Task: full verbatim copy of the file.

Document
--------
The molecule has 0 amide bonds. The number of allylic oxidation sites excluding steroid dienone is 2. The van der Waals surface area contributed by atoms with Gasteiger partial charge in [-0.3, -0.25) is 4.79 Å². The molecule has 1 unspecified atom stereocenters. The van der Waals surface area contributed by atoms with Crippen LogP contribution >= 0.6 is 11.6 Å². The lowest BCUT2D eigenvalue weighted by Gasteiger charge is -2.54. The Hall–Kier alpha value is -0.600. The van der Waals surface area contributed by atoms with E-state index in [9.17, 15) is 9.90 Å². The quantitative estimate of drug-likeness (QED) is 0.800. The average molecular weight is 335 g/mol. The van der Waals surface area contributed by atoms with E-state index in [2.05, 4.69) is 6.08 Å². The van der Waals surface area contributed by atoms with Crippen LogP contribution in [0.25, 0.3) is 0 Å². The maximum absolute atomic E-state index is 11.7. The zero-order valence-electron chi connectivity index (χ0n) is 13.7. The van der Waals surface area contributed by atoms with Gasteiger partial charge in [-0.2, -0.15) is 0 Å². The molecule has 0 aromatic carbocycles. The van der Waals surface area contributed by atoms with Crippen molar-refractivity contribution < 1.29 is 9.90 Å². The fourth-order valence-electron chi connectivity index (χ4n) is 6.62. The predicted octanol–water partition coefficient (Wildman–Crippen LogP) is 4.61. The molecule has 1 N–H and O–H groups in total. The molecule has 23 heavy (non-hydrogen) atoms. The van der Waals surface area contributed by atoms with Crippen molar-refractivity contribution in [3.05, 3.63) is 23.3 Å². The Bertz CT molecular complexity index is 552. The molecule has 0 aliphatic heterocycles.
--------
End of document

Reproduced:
The molecule has 0 amide bonds. The number of allylic oxidation sites excluding steroid dienone is 2. The van der Waals surface area contributed by atoms with Gasteiger partial charge in [-0.3, -0.25) is 4.79 Å². The molecule has 1 unspecified atom stereocenters. The van der Waals surface area contributed by atoms with Crippen LogP contribution >= 0.6 is 11.6 Å². The lowest BCUT2D eigenvalue weighted by Gasteiger charge is -2.54. The Hall–Kier alpha value is -0.600. The van der Waals surface area contributed by atoms with E-state index in [9.17, 15) is 9.90 Å². The quantitative estimate of drug-likeness (QED) is 0.800. The average molecular weight is 335 g/mol. The van der Waals surface area contributed by atoms with E-state index in [2.05, 4.69) is 6.08 Å². The van der Waals surface area contributed by atoms with Crippen LogP contribution in [0.25, 0.3) is 0 Å². The maximum absolute atomic E-state index is 11.7. The zero-order valence-electron chi connectivity index (χ0n) is 13.7. The van der Waals surface area contributed by atoms with Gasteiger partial charge in [-0.2, -0.15) is 0 Å². The molecule has 0 aromatic carbocycles. The van der Waals surface area contributed by atoms with Crippen molar-refractivity contribution < 1.29 is 9.90 Å². The fourth-order valence-electron chi connectivity index (χ4n) is 6.62. The predicted octanol–water partition coefficient (Wildman–Crippen LogP) is 4.61. The molecule has 1 N–H and O–H groups in total. The molecule has 23 heavy (non-hydrogen) atoms. The van der Waals surface area contributed by atoms with Crippen molar-refractivity contribution in [3.05, 3.63) is 23.3 Å². The Bertz CT molecular complexity index is 552. The molecule has 0 aliphatic heterocycles.